Do Female Hormones Reduce the Risk of Cardiovascular Disease in Women?

The hormones produced in women during their regular menstrual cycle have been thought to give protection from the risk of cardiovascular disease. This would explain why the risk of heart attack generally increases at an older age in women than in men. This factor is known as "premenopausal hormonal protection" and is generally attributed to the levels of hormones including progesterone produced in pre-menopausal women.

To further support the case, women with lower levels of progesterone have been found to be at higher risk of cardiovascular disease.

The Debate of Hormone Therapy on Menopausal Women

In the past, many women were routinely recommended ovarian hormone therapy (OHT) during the menopause to lower the discomfort of night sweats, hot flashes and mood swings. However OHT was later found to considerably increase cardiovascular risk, which was of great concern to doctors and women considering hormone therapy. This OHT has largely been discontinued as a treatment for the symptoms of the menopause.

More recently, clinicians found that oral micronized progesterone could be used alone to reduce the discomfort of hot flashes and night sweats. This progesterone therapy appeared to have less risk on the cardiovascular system. Clinical trials were run to check the effects of taking progesterone post-menopausally.

Evidence suggested that maintaining premenopausal levels of the hormone estradiol along with normal levels of progesterone throughout the menopause may provide cardiovascular protection for women in later life.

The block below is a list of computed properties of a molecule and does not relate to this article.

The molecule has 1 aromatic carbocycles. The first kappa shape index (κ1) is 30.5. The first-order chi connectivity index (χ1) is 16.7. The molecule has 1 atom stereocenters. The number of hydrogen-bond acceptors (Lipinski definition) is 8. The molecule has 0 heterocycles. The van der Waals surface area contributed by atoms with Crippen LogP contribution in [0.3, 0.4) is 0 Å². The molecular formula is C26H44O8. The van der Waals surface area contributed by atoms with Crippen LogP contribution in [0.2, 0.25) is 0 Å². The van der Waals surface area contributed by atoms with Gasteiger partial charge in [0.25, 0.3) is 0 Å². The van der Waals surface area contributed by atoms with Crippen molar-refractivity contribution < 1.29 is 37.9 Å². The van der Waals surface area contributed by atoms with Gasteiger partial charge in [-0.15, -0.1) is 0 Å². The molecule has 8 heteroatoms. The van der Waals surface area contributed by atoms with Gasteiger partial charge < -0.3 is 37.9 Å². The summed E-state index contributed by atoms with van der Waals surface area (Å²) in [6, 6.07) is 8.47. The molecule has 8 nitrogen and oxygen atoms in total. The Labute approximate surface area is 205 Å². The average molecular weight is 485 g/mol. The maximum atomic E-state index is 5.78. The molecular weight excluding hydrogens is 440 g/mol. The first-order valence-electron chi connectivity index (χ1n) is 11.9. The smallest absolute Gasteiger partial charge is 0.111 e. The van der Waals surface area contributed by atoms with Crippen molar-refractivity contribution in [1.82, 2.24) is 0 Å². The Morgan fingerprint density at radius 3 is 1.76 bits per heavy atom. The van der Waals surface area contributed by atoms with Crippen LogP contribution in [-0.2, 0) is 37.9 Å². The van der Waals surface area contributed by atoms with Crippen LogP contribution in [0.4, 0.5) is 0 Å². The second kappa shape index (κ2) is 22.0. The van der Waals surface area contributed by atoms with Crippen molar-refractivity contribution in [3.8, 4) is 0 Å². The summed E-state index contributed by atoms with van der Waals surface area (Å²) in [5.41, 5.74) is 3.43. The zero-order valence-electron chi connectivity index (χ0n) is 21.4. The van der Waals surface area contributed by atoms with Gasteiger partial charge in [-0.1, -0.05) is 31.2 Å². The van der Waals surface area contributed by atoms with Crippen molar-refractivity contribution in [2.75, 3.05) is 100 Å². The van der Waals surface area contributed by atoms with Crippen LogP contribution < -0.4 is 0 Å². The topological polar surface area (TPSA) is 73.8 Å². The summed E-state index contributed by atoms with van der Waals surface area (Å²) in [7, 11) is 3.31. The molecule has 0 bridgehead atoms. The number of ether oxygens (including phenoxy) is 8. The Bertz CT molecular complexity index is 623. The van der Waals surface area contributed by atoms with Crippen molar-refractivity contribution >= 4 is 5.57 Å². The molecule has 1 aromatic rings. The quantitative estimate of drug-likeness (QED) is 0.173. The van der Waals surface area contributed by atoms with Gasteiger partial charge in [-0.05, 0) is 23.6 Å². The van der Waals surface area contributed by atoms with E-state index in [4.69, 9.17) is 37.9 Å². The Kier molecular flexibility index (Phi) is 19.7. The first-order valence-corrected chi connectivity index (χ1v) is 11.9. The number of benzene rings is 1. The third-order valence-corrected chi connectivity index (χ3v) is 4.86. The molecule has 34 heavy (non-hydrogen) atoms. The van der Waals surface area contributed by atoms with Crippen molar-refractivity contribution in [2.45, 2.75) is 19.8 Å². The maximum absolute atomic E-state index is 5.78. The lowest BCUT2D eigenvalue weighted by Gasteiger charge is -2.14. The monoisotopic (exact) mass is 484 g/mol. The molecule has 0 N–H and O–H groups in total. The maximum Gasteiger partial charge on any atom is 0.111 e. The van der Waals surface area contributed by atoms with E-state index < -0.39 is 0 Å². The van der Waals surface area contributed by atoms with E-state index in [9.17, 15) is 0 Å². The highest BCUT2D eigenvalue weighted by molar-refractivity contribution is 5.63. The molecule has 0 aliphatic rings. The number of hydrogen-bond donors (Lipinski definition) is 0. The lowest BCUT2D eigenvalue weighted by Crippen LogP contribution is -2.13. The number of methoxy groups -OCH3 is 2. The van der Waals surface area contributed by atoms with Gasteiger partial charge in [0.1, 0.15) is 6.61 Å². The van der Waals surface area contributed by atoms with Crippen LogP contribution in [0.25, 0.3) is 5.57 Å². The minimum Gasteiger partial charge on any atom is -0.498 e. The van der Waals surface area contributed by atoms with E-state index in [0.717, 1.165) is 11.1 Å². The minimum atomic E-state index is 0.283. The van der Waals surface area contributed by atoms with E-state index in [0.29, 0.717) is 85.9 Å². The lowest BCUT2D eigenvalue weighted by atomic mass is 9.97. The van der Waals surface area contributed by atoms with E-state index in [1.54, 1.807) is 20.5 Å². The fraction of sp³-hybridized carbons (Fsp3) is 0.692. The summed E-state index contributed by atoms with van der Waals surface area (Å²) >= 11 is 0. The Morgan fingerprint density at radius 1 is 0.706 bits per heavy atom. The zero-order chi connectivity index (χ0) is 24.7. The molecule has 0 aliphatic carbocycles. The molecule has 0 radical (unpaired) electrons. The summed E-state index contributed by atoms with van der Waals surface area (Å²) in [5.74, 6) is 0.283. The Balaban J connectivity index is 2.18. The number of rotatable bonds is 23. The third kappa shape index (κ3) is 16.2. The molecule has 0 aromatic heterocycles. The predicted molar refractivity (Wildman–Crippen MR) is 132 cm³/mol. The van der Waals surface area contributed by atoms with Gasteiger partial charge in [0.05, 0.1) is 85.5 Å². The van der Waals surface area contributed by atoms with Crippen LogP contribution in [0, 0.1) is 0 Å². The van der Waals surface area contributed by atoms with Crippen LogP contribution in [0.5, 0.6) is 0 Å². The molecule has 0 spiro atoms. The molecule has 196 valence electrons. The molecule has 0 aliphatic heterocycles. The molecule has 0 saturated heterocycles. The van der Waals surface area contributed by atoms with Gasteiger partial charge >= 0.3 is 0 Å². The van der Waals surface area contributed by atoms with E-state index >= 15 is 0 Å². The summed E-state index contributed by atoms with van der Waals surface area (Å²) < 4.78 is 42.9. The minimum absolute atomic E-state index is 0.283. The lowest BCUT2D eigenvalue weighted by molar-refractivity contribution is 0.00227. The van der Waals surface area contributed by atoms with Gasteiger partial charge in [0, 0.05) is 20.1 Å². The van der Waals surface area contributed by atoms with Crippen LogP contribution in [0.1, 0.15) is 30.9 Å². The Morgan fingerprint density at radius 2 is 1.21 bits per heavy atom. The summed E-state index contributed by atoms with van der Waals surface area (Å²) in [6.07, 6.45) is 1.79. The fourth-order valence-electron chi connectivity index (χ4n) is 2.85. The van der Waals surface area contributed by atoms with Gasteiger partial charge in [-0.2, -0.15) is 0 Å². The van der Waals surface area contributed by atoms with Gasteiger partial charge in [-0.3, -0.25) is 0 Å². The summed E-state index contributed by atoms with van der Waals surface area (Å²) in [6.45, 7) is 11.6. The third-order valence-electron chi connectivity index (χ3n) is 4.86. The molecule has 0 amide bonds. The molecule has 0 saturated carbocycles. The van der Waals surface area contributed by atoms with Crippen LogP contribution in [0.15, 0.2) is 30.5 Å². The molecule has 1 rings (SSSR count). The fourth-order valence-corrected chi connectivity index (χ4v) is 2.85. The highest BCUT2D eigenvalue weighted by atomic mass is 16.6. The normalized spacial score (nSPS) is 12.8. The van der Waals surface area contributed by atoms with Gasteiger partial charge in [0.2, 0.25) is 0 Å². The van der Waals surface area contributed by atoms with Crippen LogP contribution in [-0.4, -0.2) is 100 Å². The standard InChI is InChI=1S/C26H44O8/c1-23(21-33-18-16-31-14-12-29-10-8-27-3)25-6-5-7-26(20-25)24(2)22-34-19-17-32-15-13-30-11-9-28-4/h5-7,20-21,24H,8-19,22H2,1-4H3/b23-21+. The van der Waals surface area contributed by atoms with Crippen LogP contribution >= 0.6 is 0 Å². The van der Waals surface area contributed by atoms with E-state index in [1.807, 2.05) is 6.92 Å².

Clinical Trial

A randomized, double-blind trial was conducted on 133 healthy early postmenopausal women. All the women were aged between 51 and 59 and within 1-11 years of their final period. They were non-smokers, not using any other hormone therapy and did not suffer from hypertension, heart disease or diabetes. The three month long trial was conducted in Vancouver to discover the effects of progesterone therapy upon the endothelial function and cardiovascular risk factor. The participants were either given progesterone therapy or a placebo to compare results.

At the end of the study all participants were compared to see the effects of the progesterone therapy on endothelial function (the cells lining the entire circulatory system), weight, blood pressure, blood coagulation, metabolism, inflammation and lipid levels.

The results of the trial showed that the progesterone treatment slightly improved the women's endothelial function giving some additional cardiovascular system safety in healthy early postmenopausal women. Although their lipoprotein levels were lower in those on progesterone compared to those on the placebo, blood pressure, total cholesterol, waist measurement, inflammation levels and blood coagulation all remained unchanged in all participants.

The study concluded that taking progesterone had a short-term benefit of lowering the risk of cardiovascular risk. It also showed that the use of progesterone is a safe treatment for the discomforts of hot flashes and night sweats which often accompany the menopause. 

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